What follows is a report on a propsed affordable housing development in Frisco, Texas, a far North Dallas suburban and one of the most affluent communities in the nation. The report describes a plan to open up living options to low-income persons.
The reaction of a rather large number of Frisco citizens is interesting, but not too surprising to me.
Read it and let me know what you think.
Here's how the report begins:
Frisco affordable housing plan gains board's support but meets resistance
Friday, February 12, 2010
By VALERIE WIGGLESWORTH / The Dallas Morning News
In a first of its kind effort, Frisco is helping developers build affordable housing with money from a nonprofit in Dallas.
The catch: The partnership with Inclusive Communities Project Inc. requires some of the low-income apartments be available first to certain Dallas Housing Authority clients with Section 8 vouchers.
That has some people in this affluent suburb concerned.
"How does this help residents of Frisco?" asked Mark Walsh, who raised concerns in an e-mail to his neighbors. "It's helping Dallas Housing Authority people to move to Frisco."
Betsy Julian, president of the nonprofit, said Dallas residents want what everyone wants: attractive communities with amenities, good schools and low crime rates. Frisco fits that bill.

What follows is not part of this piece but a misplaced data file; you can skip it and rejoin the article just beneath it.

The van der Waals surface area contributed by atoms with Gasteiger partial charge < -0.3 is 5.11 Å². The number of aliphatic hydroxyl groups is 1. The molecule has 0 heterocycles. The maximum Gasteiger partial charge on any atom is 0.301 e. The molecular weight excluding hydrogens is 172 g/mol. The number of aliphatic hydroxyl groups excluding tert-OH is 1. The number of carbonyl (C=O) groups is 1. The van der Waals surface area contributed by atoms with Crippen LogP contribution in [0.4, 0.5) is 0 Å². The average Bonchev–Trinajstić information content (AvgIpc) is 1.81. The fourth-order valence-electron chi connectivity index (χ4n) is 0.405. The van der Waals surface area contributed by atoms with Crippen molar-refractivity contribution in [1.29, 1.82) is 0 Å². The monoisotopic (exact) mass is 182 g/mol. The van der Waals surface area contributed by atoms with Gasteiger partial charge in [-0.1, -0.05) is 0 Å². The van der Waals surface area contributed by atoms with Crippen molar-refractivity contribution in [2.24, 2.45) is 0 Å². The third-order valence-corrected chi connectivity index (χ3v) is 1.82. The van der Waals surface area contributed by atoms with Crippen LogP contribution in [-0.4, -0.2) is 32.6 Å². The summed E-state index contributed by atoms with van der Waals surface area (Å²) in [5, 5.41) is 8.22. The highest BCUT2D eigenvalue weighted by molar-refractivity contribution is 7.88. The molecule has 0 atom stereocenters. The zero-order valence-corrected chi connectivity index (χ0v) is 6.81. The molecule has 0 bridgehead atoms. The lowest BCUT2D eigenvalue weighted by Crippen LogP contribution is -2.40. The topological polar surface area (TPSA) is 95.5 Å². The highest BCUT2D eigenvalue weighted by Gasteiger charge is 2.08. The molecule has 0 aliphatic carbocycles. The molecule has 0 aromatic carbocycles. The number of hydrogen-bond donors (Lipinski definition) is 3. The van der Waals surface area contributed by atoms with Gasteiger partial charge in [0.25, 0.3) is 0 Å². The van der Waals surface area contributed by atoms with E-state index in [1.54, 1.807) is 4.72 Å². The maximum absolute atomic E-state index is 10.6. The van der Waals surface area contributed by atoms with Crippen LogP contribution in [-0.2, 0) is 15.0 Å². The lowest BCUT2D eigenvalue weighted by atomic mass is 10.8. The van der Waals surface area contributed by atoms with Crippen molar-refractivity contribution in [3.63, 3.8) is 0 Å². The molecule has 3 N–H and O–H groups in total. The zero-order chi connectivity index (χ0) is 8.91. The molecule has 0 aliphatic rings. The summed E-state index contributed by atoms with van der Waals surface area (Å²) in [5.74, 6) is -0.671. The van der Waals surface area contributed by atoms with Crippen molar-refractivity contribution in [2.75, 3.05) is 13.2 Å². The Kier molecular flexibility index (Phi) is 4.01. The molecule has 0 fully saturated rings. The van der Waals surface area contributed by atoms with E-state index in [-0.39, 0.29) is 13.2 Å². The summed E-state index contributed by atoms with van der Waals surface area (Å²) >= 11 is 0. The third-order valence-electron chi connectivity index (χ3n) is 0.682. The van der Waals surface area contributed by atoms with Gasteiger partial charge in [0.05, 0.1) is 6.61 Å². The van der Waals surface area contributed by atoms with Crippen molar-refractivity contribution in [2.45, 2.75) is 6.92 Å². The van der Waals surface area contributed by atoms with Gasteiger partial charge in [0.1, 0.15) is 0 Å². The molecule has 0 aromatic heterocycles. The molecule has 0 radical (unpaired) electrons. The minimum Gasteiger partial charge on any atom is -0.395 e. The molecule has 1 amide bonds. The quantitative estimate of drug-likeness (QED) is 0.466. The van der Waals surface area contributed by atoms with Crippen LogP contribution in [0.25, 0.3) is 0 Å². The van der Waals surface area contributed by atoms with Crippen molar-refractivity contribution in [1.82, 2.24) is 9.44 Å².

"Our mission is to promote healthy inclusive communities, and if there's no affordable housing, it's not an inclusive community," she said.
The two apartment complexes proposed on vacant lots in Frisco are dependent on acceptance into the state's Housing Tax Credit program. The competitive program provides federal tax incentives for developments with rents at below-market rates. Developers in the Dallas region have applied for more than $92 million in tax credits for 60 projects. The state has about $10 million available for the region this year.
To read the entire report click here.
What would it be like to live in a community with continual awareness that you and yours were regarded as "a real problem"?
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